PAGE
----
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Kings at St Stephen's

 

One of the most unusual things about St Stephen’s was its use by those other than the college of priests. It was also the king’s chapel when he was at Westminster as he often was. This meant that the Chapel Royal, the king’s household chaplains who travelled with him, had to co-exist at Westminster with the community at St Stephen’s.

We think they may have simply run joint services- can you think of any other way they might have managed?  Today, the Chapel Royal is based at Hampton Court Palace rather than travelling with the monarch.

 Kings gave St Stephen’s lands, money and gifts when they were at Westminster. Richard II paid for the Lord of Misrule, the chorister who presided over the topsy-turvy celebrations at Christmas each year. He also made his nobles swear loyalty to him at St Stephen’s. More practically, he also gave the college more land in Westminster and a manor in Buckinghamshire.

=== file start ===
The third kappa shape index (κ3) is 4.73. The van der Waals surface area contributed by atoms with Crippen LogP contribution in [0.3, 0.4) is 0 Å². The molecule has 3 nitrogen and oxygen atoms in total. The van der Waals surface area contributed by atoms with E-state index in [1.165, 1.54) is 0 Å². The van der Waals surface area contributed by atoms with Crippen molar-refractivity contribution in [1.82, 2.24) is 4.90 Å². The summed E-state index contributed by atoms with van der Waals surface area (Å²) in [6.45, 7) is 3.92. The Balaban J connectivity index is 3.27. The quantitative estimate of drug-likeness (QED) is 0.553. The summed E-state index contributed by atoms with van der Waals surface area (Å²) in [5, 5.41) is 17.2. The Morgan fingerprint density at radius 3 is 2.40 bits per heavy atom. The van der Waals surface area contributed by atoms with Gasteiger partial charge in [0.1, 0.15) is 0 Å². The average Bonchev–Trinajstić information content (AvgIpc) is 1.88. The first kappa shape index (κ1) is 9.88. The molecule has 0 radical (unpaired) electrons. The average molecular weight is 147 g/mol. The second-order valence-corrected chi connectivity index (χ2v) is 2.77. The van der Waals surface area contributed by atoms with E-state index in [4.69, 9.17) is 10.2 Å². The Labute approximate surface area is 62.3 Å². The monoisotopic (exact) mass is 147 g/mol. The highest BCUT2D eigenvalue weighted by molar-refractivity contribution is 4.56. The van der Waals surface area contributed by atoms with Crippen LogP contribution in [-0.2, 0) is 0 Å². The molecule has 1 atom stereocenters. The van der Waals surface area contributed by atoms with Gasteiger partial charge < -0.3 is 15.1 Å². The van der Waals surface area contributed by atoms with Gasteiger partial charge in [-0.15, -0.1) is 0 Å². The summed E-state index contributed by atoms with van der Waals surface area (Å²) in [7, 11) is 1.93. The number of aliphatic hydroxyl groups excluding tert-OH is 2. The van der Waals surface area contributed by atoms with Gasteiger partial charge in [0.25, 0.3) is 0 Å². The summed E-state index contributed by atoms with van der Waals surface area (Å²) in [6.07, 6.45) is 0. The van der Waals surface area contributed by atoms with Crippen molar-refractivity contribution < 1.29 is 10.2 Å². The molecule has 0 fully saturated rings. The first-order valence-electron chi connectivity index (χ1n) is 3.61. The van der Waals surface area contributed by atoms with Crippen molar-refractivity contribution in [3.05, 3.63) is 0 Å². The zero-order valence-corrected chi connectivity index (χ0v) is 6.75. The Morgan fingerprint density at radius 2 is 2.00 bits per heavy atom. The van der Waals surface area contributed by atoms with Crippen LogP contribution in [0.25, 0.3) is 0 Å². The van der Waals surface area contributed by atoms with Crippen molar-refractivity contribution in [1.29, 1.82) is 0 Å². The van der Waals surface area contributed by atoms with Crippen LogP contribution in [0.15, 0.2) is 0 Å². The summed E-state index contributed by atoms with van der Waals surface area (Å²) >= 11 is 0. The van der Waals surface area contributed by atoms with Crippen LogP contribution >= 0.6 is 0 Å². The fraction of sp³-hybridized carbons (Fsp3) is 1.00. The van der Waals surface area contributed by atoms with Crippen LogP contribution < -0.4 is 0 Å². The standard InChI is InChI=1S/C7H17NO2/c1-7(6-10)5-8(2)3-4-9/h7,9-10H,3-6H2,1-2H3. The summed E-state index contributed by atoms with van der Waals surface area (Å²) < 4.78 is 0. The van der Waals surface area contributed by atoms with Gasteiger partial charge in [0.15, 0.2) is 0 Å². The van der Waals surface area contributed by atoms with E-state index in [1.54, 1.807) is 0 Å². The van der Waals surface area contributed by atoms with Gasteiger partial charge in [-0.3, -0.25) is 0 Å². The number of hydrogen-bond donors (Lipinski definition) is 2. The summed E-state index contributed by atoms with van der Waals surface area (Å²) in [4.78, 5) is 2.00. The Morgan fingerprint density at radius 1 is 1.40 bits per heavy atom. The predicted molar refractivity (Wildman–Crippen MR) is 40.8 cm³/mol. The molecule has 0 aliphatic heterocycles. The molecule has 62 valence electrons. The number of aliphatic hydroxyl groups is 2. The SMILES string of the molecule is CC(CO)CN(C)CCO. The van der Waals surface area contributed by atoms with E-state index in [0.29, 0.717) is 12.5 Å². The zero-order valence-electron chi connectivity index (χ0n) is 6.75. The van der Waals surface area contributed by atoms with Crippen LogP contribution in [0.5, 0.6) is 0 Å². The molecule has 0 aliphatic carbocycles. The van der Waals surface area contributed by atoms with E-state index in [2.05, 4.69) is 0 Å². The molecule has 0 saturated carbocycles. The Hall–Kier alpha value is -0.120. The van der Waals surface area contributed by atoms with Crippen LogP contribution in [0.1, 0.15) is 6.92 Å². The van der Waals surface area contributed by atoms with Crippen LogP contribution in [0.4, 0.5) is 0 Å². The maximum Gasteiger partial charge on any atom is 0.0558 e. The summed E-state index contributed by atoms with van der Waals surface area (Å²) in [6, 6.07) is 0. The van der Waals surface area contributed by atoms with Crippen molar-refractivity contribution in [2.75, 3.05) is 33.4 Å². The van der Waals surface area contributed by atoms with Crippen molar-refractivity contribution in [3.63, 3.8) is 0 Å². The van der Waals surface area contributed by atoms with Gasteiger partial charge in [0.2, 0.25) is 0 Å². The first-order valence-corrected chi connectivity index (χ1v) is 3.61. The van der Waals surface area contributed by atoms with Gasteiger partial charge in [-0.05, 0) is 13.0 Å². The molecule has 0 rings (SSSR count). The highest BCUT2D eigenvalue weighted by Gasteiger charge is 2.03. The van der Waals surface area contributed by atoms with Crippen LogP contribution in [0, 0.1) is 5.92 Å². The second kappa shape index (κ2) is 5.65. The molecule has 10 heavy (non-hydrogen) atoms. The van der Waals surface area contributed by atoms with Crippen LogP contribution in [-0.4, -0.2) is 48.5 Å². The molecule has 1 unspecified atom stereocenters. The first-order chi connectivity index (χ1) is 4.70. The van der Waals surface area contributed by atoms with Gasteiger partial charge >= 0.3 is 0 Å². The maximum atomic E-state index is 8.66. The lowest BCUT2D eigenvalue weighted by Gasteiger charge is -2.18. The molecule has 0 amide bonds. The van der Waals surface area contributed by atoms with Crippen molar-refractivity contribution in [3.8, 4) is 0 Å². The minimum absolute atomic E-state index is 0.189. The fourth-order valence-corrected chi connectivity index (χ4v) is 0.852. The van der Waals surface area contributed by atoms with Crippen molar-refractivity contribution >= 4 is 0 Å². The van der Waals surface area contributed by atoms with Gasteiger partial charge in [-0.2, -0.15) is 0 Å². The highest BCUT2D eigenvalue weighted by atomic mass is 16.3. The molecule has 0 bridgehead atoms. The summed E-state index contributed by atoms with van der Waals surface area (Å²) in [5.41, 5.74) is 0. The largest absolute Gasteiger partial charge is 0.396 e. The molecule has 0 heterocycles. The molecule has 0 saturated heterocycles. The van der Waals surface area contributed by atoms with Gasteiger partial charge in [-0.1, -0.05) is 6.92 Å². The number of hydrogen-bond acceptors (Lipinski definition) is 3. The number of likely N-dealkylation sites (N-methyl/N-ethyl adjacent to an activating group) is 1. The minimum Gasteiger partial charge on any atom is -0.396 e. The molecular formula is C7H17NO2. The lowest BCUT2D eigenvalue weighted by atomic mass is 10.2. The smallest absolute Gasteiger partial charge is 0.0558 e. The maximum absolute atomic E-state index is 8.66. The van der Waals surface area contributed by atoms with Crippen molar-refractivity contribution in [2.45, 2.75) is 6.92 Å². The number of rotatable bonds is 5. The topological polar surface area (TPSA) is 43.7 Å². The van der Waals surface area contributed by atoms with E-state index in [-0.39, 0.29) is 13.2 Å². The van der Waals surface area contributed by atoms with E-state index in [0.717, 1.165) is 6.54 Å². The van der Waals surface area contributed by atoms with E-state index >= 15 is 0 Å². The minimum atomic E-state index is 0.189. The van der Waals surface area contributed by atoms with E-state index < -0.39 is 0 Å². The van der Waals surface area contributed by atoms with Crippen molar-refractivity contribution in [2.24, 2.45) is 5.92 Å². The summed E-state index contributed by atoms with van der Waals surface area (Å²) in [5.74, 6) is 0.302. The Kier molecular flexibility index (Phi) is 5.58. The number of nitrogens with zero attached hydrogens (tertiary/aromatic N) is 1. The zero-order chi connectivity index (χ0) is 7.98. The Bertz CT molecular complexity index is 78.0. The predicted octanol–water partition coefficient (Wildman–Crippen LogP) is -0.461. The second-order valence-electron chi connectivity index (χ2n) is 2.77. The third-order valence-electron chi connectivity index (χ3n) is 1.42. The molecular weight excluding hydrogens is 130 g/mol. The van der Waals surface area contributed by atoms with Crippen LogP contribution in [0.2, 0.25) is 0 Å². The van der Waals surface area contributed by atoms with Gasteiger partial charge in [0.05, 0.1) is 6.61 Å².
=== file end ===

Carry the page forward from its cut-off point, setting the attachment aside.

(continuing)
Henry V’s gifts at Candlemas in 1415 were a huge amount of silver plate, which was divided among the vicars. Henry VI gave the college an entire monastery, the priory of Frampton in Dorset, because St Stephen’s needed more income. 

Discover how the reformation affected St Stephen's Chapel.

 

Last updated April 2017

Biography

You can access biographies of

Richard II

Henry V

Henry VI

from the Oxford Dictionary of National Biography for free, online, using your local library card number (includes nine out of ten public libraries in the UK) or from within academic library and other subscribing networks.

External links

Find out more about the Chapel Royal, which is now at Hampton Court Palace